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Above Normal Temperatures Melts 'Dismal' Sierra Nevada Snowpack
The U.S. Drought Monitor said Thursday that the highest level of drought, "exceptional drought," expanded in parts of California and Nevada, after another week without precipitation.
The exceptional drought category was "expanded in Mono and Inyo Counties in California and Esmeralda County in Nevada to reflect dryness in the short term (last 7 days to 6 months) and long term (last 48-72 months)," the report stated.
The storm systems in December and early February helped replenish some reservoirs.
"But the precipitation fell mostly as rain instead of snow, so the mountain snowpack in the coastal ranges remained dismally below normal, severely impacting the ski industry," according to the report.
The Badger Pass Ski Area in Yosemite National Park closed in January due to lack of snow.
The National Resource Conservation Service (NRCS) reported recently that snowpack is below normal throughout the West, including the Sierra Nevada and the Cascades in Washington and Oregon. And, persistent above-normal temperatures have caused the dwindling snowpack in the Sierra to melt.
South Lake Tahoe, at 6,225 feet, has set new high temperature records several days a week in January and February. The National Weather Service in Reno reported that South Lake Tahoe and Reno set record temperatures for the date Wednesday, February 18, as temperatures were 18 degrees above normal.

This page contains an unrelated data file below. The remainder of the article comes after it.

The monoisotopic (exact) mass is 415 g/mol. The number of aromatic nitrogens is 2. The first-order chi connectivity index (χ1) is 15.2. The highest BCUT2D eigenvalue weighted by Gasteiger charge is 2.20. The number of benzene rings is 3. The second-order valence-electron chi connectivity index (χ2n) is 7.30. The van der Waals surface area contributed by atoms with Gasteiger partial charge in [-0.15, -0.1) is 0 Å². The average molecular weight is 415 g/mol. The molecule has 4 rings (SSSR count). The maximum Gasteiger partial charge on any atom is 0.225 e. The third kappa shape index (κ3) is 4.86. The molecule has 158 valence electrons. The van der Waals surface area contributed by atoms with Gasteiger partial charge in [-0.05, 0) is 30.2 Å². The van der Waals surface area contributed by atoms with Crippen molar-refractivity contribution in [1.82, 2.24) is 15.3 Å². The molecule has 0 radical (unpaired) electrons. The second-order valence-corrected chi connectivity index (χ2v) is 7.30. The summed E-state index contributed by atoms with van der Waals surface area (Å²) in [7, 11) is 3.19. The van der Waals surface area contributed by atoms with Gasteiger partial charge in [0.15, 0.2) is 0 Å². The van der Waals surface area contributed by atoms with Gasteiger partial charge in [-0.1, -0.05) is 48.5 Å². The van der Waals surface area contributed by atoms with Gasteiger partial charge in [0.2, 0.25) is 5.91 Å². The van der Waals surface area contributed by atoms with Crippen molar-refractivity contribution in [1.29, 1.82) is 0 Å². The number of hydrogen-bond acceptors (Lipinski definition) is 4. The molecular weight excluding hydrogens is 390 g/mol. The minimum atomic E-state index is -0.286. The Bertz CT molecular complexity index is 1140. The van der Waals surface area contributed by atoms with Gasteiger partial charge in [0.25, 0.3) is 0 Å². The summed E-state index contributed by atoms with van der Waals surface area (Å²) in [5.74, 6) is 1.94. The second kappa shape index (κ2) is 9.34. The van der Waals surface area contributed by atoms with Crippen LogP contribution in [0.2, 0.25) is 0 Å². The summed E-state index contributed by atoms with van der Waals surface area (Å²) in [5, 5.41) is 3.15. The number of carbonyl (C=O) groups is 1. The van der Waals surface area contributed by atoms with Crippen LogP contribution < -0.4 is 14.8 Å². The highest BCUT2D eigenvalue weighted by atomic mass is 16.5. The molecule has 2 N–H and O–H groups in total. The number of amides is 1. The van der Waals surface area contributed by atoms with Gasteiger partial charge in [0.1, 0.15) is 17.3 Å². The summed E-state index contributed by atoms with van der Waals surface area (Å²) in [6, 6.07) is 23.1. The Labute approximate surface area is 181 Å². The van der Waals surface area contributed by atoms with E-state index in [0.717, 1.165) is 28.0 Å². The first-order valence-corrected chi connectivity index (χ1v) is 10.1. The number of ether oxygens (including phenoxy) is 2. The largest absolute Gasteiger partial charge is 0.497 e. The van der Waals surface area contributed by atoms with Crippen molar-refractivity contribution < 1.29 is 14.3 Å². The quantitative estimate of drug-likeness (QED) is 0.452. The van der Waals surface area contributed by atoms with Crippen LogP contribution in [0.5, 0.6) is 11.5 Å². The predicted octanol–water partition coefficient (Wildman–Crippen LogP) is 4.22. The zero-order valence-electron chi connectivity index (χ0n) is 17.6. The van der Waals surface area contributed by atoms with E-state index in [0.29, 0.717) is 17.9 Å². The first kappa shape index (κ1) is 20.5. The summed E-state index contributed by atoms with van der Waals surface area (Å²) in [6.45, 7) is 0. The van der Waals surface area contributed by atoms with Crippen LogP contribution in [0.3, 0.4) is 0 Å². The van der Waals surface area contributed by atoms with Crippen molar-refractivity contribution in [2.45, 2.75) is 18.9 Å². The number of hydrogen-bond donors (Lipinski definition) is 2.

"According to the NRCS SNOTEL network, mid-February snowpack snow water content ranked in the lowest 5 percent of the historical record at many stations throughout Washington, Oregon, California and Utah, and, in fact, most western states," according to the U.S. Drought Monitor report.
The report mentioned that the Almond Board of California reported a "decrease in almond shipments of about 28 percent in January 2015 compared to January 2014."
The only positive news in the report for the dry Western U.S. is the forecast that "above normal precipitation" is expected toward the end of February into early March.
Also Thursday, the National Oceanic and Atmospheric Administration reported that last month was the second-warmest January on record globally, behind 2007, with temperatures 1.4 degrees above the average for the 20th century. And NOAA said in the U.S. January was 2.9 degrees warmer than normal, making it the 24th warmest January since 1880.
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